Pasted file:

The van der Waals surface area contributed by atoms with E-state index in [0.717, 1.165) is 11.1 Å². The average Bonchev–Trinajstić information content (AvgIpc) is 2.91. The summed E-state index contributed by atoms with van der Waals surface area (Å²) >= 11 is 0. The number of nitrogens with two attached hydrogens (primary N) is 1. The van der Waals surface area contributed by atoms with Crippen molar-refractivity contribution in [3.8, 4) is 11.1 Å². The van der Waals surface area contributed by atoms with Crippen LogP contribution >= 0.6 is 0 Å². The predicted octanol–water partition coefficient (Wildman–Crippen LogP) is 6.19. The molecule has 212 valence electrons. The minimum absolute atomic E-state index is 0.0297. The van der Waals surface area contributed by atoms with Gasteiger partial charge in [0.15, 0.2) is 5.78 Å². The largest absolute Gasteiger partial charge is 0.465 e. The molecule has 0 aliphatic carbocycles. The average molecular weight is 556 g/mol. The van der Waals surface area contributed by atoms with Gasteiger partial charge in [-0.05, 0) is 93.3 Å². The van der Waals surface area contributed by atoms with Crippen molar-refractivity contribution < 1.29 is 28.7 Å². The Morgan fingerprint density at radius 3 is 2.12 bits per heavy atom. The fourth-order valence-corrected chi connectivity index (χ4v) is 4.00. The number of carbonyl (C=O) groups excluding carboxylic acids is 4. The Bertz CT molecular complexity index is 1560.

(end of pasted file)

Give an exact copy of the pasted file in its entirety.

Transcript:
The van der Waals surface area contributed by atoms with E-state index in [0.717, 1.165) is 11.1 Å². The average Bonchev–Trinajstić information content (AvgIpc) is 2.91. The summed E-state index contributed by atoms with van der Waals surface area (Å²) >= 11 is 0. The number of nitrogens with two attached hydrogens (primary N) is 1. The van der Waals surface area contributed by atoms with Crippen molar-refractivity contribution in [3.8, 4) is 11.1 Å². The van der Waals surface area contributed by atoms with Crippen LogP contribution >= 0.6 is 0 Å². The predicted octanol–water partition coefficient (Wildman–Crippen LogP) is 6.19. The molecule has 212 valence electrons. The minimum absolute atomic E-state index is 0.0297. The van der Waals surface area contributed by atoms with Gasteiger partial charge in [0.15, 0.2) is 5.78 Å². The largest absolute Gasteiger partial charge is 0.465 e. The molecule has 0 aliphatic carbocycles. The average molecular weight is 556 g/mol. The van der Waals surface area contributed by atoms with Gasteiger partial charge in [-0.05, 0) is 93.3 Å². The van der Waals surface area contributed by atoms with Crippen molar-refractivity contribution < 1.29 is 28.7 Å². The Morgan fingerprint density at radius 3 is 2.12 bits per heavy atom. The fourth-order valence-corrected chi connectivity index (χ4v) is 4.00. The number of carbonyl (C=O) groups excluding carboxylic acids is 4. The Bertz CT molecular complexity index is 1560.